MADRID, Spain, MAY 24, 2011 (Zenit.org).- Legislation on the end of life has been passed by Spain’s Council of Ministers and is expected in Parliament next month, but ethicists are cautioning about a number of defects in the bill.
A non-profit Christian group of ethicists, Profesionales por la Ética, said the regulation is problematic for “those who wish to continue helping their patients to live their lives in a dignified manner to the end, alleviating their symptoms.”
Carlos Álvarez, spokesman of a Dignified Life campaign being promoted by the ethicists, noted a “lack of protection” for both patients and doctors who oppose a directly-induced death.
For example, the group pointed out weaknesses in regard to regulation wording on sedation, which is presented as a right.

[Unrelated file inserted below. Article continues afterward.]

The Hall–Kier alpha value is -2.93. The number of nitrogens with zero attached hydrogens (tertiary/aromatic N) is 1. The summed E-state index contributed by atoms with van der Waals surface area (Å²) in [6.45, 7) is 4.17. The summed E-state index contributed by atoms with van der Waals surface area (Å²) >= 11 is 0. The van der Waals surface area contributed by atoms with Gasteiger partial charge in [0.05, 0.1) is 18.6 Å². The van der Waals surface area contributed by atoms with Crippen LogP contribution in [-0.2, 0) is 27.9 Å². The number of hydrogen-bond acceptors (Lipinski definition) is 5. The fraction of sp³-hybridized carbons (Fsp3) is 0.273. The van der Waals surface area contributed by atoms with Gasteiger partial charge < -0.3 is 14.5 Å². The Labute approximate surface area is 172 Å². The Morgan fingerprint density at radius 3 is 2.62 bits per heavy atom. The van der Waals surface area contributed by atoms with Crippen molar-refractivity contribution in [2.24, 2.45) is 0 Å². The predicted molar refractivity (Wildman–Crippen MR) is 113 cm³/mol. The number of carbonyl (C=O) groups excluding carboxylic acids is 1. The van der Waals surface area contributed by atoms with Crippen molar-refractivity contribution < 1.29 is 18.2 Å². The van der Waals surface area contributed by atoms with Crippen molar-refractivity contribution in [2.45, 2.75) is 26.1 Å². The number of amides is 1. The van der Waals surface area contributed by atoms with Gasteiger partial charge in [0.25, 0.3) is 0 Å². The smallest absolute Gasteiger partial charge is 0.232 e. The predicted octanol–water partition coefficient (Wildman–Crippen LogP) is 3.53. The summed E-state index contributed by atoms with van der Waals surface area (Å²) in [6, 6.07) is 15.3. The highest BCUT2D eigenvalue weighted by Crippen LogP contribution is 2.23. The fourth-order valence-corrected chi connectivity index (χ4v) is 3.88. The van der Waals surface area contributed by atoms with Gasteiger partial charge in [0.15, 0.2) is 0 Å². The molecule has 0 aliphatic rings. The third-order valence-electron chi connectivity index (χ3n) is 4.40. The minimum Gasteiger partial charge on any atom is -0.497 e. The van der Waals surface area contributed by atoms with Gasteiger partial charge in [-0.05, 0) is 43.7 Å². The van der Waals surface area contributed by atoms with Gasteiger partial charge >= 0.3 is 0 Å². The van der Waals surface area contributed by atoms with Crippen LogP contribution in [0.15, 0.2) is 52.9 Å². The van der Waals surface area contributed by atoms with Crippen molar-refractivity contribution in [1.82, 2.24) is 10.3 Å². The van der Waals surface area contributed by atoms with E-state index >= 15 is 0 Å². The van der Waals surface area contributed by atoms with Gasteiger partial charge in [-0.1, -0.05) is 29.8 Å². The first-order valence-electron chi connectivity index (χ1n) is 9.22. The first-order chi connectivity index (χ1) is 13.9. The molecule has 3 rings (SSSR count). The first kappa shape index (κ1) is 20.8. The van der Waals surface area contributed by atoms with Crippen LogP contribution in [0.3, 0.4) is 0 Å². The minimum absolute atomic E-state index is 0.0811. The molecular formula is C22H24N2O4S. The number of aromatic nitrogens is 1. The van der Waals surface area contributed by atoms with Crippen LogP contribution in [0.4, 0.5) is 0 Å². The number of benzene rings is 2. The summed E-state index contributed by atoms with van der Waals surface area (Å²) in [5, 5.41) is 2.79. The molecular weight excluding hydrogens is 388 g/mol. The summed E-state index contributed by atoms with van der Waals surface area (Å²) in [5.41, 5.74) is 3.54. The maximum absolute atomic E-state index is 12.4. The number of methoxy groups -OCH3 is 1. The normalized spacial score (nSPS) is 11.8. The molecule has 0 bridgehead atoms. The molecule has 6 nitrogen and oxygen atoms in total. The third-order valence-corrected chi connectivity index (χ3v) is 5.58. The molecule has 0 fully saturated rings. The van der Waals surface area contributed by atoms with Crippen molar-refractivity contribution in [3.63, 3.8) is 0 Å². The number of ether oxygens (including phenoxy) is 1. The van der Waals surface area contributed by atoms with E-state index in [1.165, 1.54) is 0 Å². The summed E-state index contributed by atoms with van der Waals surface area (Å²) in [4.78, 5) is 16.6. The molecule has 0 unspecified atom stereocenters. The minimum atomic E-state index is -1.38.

“To exact it as a right and to oblige the doctor to prescribe it might endanger the patient’s life — given that there are cases in which sedation is counter-indicated — and, in any case, it obliges the professional to obey criteria that are foreign to professional ethics,” the organization noted.
It further warned that the legislation fails to limit the will of the patient with good medical practice.
There is, in fact, an “undesirable divergence between the rights of patients — which could be misinterpreted as unlimited — and professional duties — among which reference is made to the duty to respect the norms of good clinical practice,” they noted.
The group also warned that patients can be placed at the mercy of doctors, who are given the “final power of how and when sedation can be induced or vital supports withdrawn — such as nourishment and hydration.”
Palliative care, meanwhile, is insufficiently addressed, they observed. It is not included as a patient right nor is there mention of funding.
“In short,” Álvarez said, “if the law is as it is described in the report, the only health professionals who see their situation reinforced are those who practice irregular sedation, for whom there is no provision for any sort of exigency or control.”